No visit to Belfast is complete without spending time at the Crown Liquor Saloon, the veritable benchmark of Belfast's Victorian pubs, built in 1885.
Although it functions as a full-time pub, it is maintained by the National
Trust and revered with a museum-like awe by its regular patrons and visitors from near and far.
Step inside and sit in one of the 10 authentically-carved oak snugs on the right, each with its own bell and doors topped by lions or griffons; or take a place along the long main bar with inlaid colored glass and marble trim. Savor your favorite beverage amid a decor of richly colored tiles, stained and smoked glass, gas lights, beveled
mirrors, wooden arches, and red-and-yellow tin ceiling. (46 Great Victoria St., Belfast, tel. 028-9024-3187; www.crownbar.com).
The Crown is only one of my 10 favorite Belfast pubs. Here are the rest, in alphabetical order:
Bittles Bar – dating back to 1861 and formerly known as The Shakespeare, this is a curious triangular building decorated with gilded shamrocks. Compact in size, it is one of the smallest niche pubs in the city with a tri-cornered lounge. The décor features portraits of Ireland’s most celebrated literary figures. (70 Upr. Church Lane, Belfast, tel. 028-9031-1088).
The Deers Head– one of the few remaining truly Victorian bars in the city, located at the corner of North St. near St. Anne’s Cathedral. Established in 1885, it has over a half-dozen cozy snugs and other 19th century memorabilia. (1-3 Lr. Garfield St., Belfast, tel. 028-9023-9163).
The Front Page – immersed in the heart of the city’s newspaper district, this old pub is a popular watering hole for journalists. It was built in 1910 and still retains many of its original furnishings. (106-110 Donegall St., Belfast, tel. 028-9032-4269).
Kellys Cellars – established in 1720, this mid-city pub is wedged in a small street off Royal Avenue beside the Castlecourt Shopping Centre. Over the years, it has kept its aura as an unpretentious “drinking man’s pub.” It attracts a diverse clientele, including Irish musicians who add music to the scene every night except Monday. (30 Bank St., Belfast, tel. 028-9032-4835).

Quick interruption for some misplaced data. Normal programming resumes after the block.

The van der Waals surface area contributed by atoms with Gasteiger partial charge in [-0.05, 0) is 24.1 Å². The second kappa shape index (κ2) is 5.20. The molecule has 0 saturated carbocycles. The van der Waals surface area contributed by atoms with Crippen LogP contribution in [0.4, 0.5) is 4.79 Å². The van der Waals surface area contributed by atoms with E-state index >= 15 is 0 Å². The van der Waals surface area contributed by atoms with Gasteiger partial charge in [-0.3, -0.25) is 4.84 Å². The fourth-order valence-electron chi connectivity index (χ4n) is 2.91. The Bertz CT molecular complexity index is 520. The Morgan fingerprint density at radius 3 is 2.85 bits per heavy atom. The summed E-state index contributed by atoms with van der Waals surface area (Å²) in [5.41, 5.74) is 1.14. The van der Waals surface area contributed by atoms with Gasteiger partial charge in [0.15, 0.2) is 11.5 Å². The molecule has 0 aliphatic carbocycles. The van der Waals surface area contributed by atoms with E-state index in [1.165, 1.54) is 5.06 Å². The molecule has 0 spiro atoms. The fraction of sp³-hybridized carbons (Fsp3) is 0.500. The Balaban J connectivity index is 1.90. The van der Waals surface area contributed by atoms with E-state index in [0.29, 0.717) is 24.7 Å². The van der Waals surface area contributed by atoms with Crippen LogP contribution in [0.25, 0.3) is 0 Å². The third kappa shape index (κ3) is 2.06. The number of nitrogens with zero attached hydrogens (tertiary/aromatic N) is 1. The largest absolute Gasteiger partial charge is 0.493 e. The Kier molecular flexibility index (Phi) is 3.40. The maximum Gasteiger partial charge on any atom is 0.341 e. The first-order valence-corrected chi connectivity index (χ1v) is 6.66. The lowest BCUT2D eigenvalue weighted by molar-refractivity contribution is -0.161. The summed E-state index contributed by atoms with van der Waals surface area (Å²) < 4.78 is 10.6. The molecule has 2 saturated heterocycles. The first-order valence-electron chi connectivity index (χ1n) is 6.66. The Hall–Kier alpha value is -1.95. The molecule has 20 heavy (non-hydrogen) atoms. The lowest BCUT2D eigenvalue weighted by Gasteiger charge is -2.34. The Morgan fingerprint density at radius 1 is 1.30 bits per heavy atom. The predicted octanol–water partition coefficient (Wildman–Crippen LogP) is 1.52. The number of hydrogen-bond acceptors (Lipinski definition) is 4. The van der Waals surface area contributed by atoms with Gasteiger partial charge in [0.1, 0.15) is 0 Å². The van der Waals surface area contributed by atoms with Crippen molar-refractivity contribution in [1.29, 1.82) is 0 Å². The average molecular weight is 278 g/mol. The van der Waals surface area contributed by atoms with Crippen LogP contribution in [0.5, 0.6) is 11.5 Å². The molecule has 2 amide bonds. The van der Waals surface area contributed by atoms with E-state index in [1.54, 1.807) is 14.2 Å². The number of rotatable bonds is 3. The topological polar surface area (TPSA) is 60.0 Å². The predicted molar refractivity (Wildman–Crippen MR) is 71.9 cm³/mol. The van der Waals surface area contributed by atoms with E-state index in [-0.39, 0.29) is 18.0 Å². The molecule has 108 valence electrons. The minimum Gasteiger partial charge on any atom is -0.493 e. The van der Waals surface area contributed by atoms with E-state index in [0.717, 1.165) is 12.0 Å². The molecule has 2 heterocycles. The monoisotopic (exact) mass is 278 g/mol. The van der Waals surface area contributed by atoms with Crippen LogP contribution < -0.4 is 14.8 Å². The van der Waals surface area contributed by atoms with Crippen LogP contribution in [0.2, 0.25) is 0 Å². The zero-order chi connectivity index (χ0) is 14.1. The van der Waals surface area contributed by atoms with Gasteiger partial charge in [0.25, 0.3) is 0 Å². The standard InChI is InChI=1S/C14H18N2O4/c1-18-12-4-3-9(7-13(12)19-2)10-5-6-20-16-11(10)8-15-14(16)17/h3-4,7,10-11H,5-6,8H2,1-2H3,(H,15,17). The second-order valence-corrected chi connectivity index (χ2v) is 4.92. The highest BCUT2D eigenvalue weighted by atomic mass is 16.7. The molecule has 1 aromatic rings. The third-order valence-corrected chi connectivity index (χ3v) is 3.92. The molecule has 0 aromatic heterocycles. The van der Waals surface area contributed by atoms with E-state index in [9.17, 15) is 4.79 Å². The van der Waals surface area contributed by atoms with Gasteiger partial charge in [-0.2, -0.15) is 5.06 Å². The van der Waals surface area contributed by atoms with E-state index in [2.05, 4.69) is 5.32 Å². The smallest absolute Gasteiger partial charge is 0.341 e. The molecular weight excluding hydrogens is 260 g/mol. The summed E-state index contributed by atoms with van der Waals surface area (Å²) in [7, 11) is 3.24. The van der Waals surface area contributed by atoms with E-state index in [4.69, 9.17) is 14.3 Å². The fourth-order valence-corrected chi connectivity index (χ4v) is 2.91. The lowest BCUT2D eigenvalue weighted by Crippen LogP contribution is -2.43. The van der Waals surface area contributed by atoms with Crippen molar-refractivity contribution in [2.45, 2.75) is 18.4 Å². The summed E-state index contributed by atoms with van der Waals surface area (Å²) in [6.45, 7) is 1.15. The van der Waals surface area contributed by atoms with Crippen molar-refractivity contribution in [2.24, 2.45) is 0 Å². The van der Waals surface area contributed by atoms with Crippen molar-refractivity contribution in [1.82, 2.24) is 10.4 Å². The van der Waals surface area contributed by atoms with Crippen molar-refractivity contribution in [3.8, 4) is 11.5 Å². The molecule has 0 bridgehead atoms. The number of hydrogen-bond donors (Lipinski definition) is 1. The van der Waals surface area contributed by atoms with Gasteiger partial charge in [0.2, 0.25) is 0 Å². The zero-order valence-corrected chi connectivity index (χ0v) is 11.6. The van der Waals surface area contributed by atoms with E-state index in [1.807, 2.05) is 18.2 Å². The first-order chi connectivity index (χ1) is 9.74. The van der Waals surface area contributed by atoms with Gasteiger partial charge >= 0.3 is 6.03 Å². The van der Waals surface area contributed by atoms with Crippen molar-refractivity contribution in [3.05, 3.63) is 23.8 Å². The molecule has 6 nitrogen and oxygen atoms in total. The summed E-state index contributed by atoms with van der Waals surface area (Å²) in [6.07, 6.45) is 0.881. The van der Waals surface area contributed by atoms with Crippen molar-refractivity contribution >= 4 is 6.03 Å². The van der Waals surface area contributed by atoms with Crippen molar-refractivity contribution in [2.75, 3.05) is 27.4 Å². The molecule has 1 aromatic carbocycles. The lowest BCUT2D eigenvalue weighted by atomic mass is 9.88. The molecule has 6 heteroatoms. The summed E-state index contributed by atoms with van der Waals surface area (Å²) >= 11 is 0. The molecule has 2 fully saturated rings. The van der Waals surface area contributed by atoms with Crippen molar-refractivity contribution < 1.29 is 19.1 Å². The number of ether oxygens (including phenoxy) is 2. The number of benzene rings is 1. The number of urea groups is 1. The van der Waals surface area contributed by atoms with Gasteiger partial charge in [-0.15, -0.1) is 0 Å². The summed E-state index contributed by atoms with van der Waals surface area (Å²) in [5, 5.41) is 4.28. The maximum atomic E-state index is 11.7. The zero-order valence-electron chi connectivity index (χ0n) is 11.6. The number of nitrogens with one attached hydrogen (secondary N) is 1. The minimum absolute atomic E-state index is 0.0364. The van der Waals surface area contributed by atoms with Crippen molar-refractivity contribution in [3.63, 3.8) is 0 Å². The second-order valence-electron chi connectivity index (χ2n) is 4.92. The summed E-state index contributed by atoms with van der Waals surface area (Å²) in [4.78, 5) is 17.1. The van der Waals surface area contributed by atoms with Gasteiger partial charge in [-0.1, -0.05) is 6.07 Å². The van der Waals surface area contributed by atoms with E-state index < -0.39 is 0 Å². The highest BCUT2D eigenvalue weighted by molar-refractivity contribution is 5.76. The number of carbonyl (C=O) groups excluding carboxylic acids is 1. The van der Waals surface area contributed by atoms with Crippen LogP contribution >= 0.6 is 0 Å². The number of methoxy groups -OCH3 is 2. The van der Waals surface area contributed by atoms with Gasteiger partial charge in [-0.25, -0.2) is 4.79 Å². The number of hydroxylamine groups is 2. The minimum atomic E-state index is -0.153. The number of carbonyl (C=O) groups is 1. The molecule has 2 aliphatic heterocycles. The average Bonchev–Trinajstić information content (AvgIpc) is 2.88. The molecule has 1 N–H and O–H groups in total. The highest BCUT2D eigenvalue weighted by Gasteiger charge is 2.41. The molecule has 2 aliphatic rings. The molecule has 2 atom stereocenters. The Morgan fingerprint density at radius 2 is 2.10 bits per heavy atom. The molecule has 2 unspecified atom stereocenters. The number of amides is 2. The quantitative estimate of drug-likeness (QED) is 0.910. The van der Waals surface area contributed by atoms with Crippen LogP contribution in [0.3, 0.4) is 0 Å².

The Kitchen Bar – dating back to 1859, this pub started at another location with theatrical connections around the corner. It was relocated with all of its original furnishings to its current home (a converted warehouse), to make way for the new Victoria Square shopping center. It is a lively place, with all types of music including traditional Irish on Saturday night. (1 Victoria Square, Belfast, tel. 028-9024-5268; www.thekitchenbar.com).
McHughs – claims to be Belfast's oldest pub, dating back to 1711. It also claims to be the city's oldest remaining building. Recently refurbished
and reopened in 1998, it has lots of memorabilia and mementos of the past. Traditional music is played on Saturday afternoon and modern music on Thursday-Saturday nights and Sunday afternoon. (29-31 Queen's Square, near Albert Clock, Belfast, tel. 028-9050-9999); www.mchughsbar.com).
The Morning Star Bar – located in an old “Entry” between Anne and High Streets, this building dates back to 1810 and was originally a coaching house on the Belfast-Dublin mail line. The Victorian-style sign over the door and the golden winged lion of St. Mark join to give a preview of the Victorian delights inside, from its original mahogany counter to the old terrazzo floors. It has been called a “living museum.” (17-19 Pottinger’s Entry, Belfast, tel. 028-9032-3976; www.themorningstarbar.com).
The Northern Whig – formerly home to the Northern Whig printing press, this “uber cool”-style bar now has a contemporary eastern European atmosphere, with original granite Communist statues and alfresco seating on Bridge Street. (2-10 Bridge St., Belfast, tel. 028-9050-9888); www.thenorthernwhig.com).
White’s Tavern – established in 1630 as a wine and spirit merchant’s shop, and rebuilt in 1730, this pub is situated on one of the city’s oldest streets. Step in, order your favorite beverage, and drink in the old Belfast ambiance amid the brick arches, open fireplace, ornate snugs, old barrels, and framed newspaper clippings dating back 200 years. Access is from Lombard St., High St., and Rosemary St. (2-4 Wine Cellar Entry, Belfast, tel. 028-9024-3080); www.whitestavern.co.uk).
Patricia Preston has written 23 travel books (15 about Ireland). Visit Pat’s web site (http://www.IrelandExpert.com) or get her latest book, Ireland Travel 101 (http://www.IrelandTravel101.com)
Historic film of old Ireland from 1934 (VIDEO)